Coworkers in small towns of up to 20,000 inhabitants are 43 years old on average. This drops continuously to 32 years in cities of up to a million citizens. In cities larger than a million, the average age rises again slightly. One reason may be that they also represent a larger cross-section of the population than medium-sized towns, especially compared to those which have an university. Coworking spaces are in general more likely to find in cities with these educational institutions.
To simplify the comparison, we then narrowed the focus to just two types of cities - those with less than 100,000 inhabitants and big cities which have more.
Even if only 15% of all coworking spaces are located in small cities, which also offer less desks, it doesn’t reduce their ability to attract any customers. The average desk utilization during a complete day is almost as high as in big city coworking spaces (44%, compared to 48% in larger cities). Yet the unequal distribution of coworking spaces also shows, there’s still a much higher need for new workspaces in big cities.
Although the desk utilization rate is the same, small-town dwellers work as half as often in their coworking spaces on daily basis (25%, compared to 50% in big cities). For this reason, only a third of them rent a dedicated desk, while in big cities the percentage of dedicated desk users is 42%.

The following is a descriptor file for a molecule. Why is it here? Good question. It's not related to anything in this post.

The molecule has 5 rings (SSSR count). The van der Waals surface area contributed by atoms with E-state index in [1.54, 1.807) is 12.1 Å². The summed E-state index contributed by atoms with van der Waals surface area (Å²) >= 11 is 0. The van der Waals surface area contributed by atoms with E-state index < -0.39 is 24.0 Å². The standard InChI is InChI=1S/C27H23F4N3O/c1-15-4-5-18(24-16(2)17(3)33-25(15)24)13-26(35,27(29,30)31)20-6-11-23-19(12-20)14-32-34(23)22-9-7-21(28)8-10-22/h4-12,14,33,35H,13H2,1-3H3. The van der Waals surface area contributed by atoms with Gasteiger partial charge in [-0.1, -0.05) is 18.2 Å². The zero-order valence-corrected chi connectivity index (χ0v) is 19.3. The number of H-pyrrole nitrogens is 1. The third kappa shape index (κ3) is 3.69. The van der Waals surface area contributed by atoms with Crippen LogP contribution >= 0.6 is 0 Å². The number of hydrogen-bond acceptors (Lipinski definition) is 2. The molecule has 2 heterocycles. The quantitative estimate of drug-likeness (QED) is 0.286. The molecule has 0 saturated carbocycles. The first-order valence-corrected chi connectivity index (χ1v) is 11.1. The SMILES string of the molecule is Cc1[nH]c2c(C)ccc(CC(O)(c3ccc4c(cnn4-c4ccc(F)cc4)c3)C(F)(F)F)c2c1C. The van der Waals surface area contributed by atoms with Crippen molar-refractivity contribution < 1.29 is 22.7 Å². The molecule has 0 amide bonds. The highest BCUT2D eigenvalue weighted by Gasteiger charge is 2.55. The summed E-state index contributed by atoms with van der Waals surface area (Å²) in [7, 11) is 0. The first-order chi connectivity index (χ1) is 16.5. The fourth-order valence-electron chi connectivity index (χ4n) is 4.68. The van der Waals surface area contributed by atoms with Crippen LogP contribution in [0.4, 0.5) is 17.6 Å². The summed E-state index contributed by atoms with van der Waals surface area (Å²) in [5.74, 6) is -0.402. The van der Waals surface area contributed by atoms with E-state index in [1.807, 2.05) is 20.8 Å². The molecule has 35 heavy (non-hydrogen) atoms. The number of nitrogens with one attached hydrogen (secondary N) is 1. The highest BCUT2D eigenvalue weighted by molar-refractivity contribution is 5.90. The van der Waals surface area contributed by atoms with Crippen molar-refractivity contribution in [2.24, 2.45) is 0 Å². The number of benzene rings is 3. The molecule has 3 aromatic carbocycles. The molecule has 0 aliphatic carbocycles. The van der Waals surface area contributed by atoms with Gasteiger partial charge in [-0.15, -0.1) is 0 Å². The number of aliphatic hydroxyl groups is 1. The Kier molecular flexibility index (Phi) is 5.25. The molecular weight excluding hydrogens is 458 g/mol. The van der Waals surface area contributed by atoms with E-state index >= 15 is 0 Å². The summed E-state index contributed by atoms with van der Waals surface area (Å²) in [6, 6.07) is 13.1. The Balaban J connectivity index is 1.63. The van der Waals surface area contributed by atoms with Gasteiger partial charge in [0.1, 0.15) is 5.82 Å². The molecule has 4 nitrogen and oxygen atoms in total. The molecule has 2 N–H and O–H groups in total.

The majority of coworkers in small towns prefer coworking spaces with less than 20 desks and more private areas. Why? Because it better suits their needs for more teamwork and interaction. At the same time they also look for more privacy, which they can less enjoy outside of the office than coworkers in big cities.
Apart from a good internet connection and meeting spaces, most of regular office features are less important for small-town dwellers. There’s only one big exception - the parking space. Almost the half of them go to work by car, while in big cities only one in four coworkers drives a car.
And what about differences in the benefits gained from coworking? Those in small towns report that they are more fulfilled by the interaction and teamwork provided within a coworking space, compared to their big city cousins. They are more interested in meeting both experts within and outside their own profession, and less interested in meeting potential customers for their businesses within the coworking space.
Much bigger differences exist in the financial benefits. Only one in for coworkers of small town report an increasing income (25%), while it’s the double in big cities (48%). However, the incomes of these small-town dwellers are also more difficult to increase since they entered their coworking spaces at a higher level than younger coworkers in bigger cities.
All articles on the Global Coworking Survey: